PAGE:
“Sweet” Connie Hamzy Parente (born January 9, 1955), also called “Sweet Sweet” Connie or Connie Flowers, is an American woman who is known as a groupie who claims to have had sex with numerous rock musicians. Hamzy also received some attention for her claim that she was propositioned by Bill Clinton, then governor of Arkansas.
Connie Hamzy Parente
January 9, 1955
Little Rock, Arkansas
|Occupation||Media personality, groupie|
She is mentioned in Grand Funk Railroad’s song “We’re an American Band” (“Sweet, sweet Connie, doin’ her act/ She had the whole show and that’s a natural fact.”)
Hamzy personally claims to have given oral sex to various members of the many bands that have traveled through Little Rock. Her alleged groupie escapades were detailed in a Cosmopolitan profile in 1974, and in 1992 she wrote a tell-all article for Penthouse.
In 1991, Hamzy was briefly in the news due to her claim that, in 1984, she had been approached by an Arkansas state trooper on behalf of Bill Clinton. She claimed that she and Clinton had looked for “a place where they could have some privacy for an assignation, but couldn’t find one.” George Stephanopoulos later recounted that Clinton told him a different story of his meeting with Hamzy. According to Clinton, Hamzy had approached him in a hotel lobby, flipped down her bikini top, and asked him, “What do you think of these?” Stephanopoulos secured affidavits from three people who had been accompanying Clinton and confirmed Clinton’s recollection. When asked about Hamzy by reporters, Stephanopoulos responded by denying the story off the record and offering to provide the affidavits, also off the record. Although CNN Headline News reported Hamzy’s allegations once, neither CNN nor other mainstream news organizations pursued the story further.
Hamzy published a memoir in 1995 under the title Rock Groupie: The Intimate Adventures of “Sweet Connie” from Little Rock.
In 1996, Hamzy sought to run as an independent for the United States House of Representatives from Arkansas’ 2nd congressional district but ultimately did not appear on the general election ballot.
Hamzy was featured in a segment of the Insomniac with Dave Attell episode in Little Rock.
She was also interviewed on the Howard Stern Show on December 4, 1991, and again on December 8, 2010
As long as there’s an American band around, Connie Hamzy will keep “doin’ her act.”
Connie Hamzy, born Jan. 9, 1955, in Little Rock, Ark., has collected several nicknames over the years. Some call her Connie Flowers, “Sweet” Connie Hamzy, “Sweet Sweet” Connie, or just simply “Sweet Sweet.” A prominent rock groupie, her celebrity status was solidified in two lines from the Grand Funk Railroad’s 1973 song, “We’re an American Band,” which became the group’s first number-one single:
“Sweet, sweet Connie, doin’ her act
She had the whole show and that’s a natural fact.”
Connie Hamzy’s early escapades
Bands she was allegedly associated with include Led Zeppelin, the Eagles, Bad Company, ZZ Top, and the Doobie Brothers. In 2005, Spin dubbed her“the world’s most notorious rock’n’roll groupie.” But she wasn’t just a 70s groupie. Hamzy was in it for the long haul.
Hamzy was only 15 years old when she was with her first rock star, the drummer for Steppenwolf, Jerry Edmonton. Then she moved onto to Keith Moon of The Who and John Bonham of Led Zeppelin.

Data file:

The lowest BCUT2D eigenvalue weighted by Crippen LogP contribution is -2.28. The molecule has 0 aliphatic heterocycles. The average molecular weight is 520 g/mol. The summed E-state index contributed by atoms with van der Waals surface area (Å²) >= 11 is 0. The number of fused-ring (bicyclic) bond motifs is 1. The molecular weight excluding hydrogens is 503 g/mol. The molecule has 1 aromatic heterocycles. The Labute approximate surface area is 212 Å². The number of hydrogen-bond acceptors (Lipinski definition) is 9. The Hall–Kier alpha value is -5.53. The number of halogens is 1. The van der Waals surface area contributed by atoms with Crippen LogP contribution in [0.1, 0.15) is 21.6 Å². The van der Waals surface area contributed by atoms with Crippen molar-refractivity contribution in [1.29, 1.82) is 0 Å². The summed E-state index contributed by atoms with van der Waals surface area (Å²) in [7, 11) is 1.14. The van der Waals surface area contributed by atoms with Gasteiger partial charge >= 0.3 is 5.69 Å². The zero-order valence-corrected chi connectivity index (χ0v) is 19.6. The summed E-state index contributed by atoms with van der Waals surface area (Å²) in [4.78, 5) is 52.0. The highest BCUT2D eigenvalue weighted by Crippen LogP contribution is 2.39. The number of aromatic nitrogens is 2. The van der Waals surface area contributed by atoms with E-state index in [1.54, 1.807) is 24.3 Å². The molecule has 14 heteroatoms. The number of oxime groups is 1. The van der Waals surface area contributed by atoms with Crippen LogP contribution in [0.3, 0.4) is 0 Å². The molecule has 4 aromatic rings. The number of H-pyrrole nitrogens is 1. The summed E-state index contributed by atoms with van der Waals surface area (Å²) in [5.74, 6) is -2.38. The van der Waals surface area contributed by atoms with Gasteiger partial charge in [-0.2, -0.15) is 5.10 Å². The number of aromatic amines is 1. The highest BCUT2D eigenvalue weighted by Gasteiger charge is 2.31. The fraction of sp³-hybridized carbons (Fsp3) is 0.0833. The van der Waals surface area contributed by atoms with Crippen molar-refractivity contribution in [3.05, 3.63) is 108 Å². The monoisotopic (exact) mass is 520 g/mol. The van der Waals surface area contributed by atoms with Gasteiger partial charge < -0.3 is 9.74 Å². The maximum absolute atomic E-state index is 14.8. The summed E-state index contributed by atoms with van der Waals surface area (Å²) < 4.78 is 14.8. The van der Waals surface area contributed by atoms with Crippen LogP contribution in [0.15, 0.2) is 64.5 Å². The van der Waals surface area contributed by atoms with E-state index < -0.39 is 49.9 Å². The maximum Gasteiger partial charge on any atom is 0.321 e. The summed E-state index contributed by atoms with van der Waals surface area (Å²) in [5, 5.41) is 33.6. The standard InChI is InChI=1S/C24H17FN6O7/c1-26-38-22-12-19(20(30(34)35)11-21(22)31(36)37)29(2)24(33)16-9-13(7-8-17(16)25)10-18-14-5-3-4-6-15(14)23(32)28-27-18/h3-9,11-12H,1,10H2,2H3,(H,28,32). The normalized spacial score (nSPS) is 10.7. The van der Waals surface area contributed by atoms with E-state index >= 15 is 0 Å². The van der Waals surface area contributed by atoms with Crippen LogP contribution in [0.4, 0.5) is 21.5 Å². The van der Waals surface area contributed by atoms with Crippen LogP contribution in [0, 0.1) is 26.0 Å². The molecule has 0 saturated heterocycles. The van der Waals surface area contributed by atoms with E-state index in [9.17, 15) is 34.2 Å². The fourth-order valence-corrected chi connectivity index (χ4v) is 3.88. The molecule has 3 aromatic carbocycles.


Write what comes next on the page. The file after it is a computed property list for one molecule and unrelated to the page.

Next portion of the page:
Drummers soon became her niche. “The drummers gravitated to me because they wanted to hear about John Bonham and Keith Moon,” she told Howard Stern in an interview. There was one drummer who got away, though. “I haven’t had Neal Peart. That I regret,” she said.
In the 1980s, while her fellow groupie comrades like Pamela Des Barres and Bebe Buell slowly drifted out of the scene to start families or write books about their wild exploits, Hamzy continued her groupie lifestyle into the 90s.
Connie Hamzy’s affair with politics
In fact, some of the biggest waves she made came in 1991, shortly after Bill Clinton declared his candidacy for the presidential nomination. In a tell-all published by Penthouse magazine, Hamzy alleged that in 1984 she had an encounter with Clinton in a North Little Rock hotel while he was governor of Arkansas and married to Hillary Clinton. Hamzy said Bill spotted her while she was sunbathing by the hotel pool. The two of them went into the laundry room and fondled each other until they were abruptly interrupted.
Hamzy said that the incident fell on deaf ears. Political journalist George Stephanopoulos got affidavits from three individuals who said she approached Clinton and he rebuffed her. CNN picked up the story but dropped it after the affidavits were produced.
In 1995, she wrote a book titled Rock Groupie: The Intimate Adventures of “Sweet Connie” from Little Rock, but her love for rock stars didn’t stop. In her 2005 interview with Spin, when she was 50 years old, she told a story of a recent encounter with Neil Diamond while she was hanging on a tour bus.
“Then he gets high with us and disappears backstage. A few minutes later, his manager says he wants to see me in his dressing room. So I knock on the door, and there’s Neil waiting for me in a blue robe.”
It wasn’t an unlikely encounter, given that Hamzy was reportedly backstage at every Arkansas gig well into the new millennium. “She’s a legend in Little Rock,” said Chris King, owner of the local music venue Sticky Fingerz.
Howard asked if Connie ever felt insulted that the rockers just passed her around like a plate of potatoes. “Well, a plate of good potatoes,” she replied.
Connie Hamzy, now 63, was back in the news in October of 2016 when she rehashed the sexual episode with Bill Clinton. She took a polygraph test about the alleged Clinton scandal and mailed the results over to Donald Trump’s campaign, to whom she gave her full support.
This is Connie now.
“Rock and Roll devours its own young.” – Phicklephilly
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